Together with DCPS, WJCT, ONE JAX, and the Jax Kids Coalition, JPEF co-sponsored a Mayoral Forum on Education yesterday afternoon. Four of the mayoral candidates attended the event: Alvin Brown, Audrey Moran, Warren Lee, and Rick Mullaney. The forum was filmed by WJCT and hosted and moderated by four DCPS high school students for a special episode of School Matters, which will air on Sunday, March 6 at 10 am on WJCT TV.
The students did a fantastic job leading the forum, which was divided into two parts. During the first half hour, the four hosts posed questions composed by the sponsor organizations. In the second half hour, candidates took questions from the student audience. In each segment, questions were directed to a single candidate, but the other candidates were permitted to raise a "rebuttal" card to weigh in with their thoughts on the question.
All four candidates agreed on the importance of education and on the need for the mayor to play a role in improving education in Jacksonville.
Alvin Brown stated that as mayor, he would be an Ambassador for education with a focus on 1) business partnerships with the school system that provide students with "learn to earn" internship opportunities, and 2) support for the District's challenge schools through public and private partnerships.
Warren Lee said that as the first and only candidate with an education plan, he would make education the number one priority as mayor and work to amend the charter so that the city can have a say in the education system.
Audrey Moran wants to "take down the wall between the Mayor's Office and the school system," would appoint a Chief Education Officer to her Senior Team, and would personally visit a school at least once each week during her first year in office.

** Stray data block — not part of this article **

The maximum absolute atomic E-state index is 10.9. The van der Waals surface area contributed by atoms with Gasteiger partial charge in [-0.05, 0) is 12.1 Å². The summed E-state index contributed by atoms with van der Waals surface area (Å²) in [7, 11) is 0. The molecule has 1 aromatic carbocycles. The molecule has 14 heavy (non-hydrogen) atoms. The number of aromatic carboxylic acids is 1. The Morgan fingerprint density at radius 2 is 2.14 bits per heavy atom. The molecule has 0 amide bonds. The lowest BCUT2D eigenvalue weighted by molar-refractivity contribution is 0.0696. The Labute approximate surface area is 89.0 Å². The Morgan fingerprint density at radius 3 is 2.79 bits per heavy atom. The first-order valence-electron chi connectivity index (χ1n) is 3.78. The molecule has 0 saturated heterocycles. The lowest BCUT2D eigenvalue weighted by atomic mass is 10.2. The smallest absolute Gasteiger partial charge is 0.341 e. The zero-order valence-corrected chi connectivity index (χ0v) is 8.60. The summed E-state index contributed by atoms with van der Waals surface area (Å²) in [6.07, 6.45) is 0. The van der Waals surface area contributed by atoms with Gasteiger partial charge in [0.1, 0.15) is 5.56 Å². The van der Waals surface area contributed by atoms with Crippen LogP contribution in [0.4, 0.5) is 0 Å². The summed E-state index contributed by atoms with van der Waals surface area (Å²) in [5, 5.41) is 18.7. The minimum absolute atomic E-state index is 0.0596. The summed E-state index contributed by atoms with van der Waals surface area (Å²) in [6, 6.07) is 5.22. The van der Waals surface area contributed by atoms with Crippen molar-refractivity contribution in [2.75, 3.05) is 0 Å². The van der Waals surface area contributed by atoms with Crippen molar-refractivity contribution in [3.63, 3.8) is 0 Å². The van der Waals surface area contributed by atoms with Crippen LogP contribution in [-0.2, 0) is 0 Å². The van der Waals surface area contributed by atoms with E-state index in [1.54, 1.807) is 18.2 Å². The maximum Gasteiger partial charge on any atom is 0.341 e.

Rick Mullaney declared that education is "the most important long term issue in Jacksonville," and that it is time for the mayor to become personally engaged in education and leading community support for education.
If they had to choose, both Moran and Mullaney would take the best teachers (supported with training and a fair wage) over a reduced class size. Furthermore, both support lengthening the school day and local control over education spending.
Included in Brown's education plans is an initiative focused on D and F schools in the District. He also proposed hiring retired teachers as tutors.
Lee would develop partnerships in both the public and private sectors to provide schools with mentors and other monetary and nonmonetary support. Additionally, Lee said he supports funding to early education, but cautioned that pre-K can't be the only focus: the mayor needs to include K-12 in his/her focus.
If you want to hear all of the questions and the candidates' full responses, remember to tune into WJCT TV on Sunday, March 6 at 10am to watch the full forum.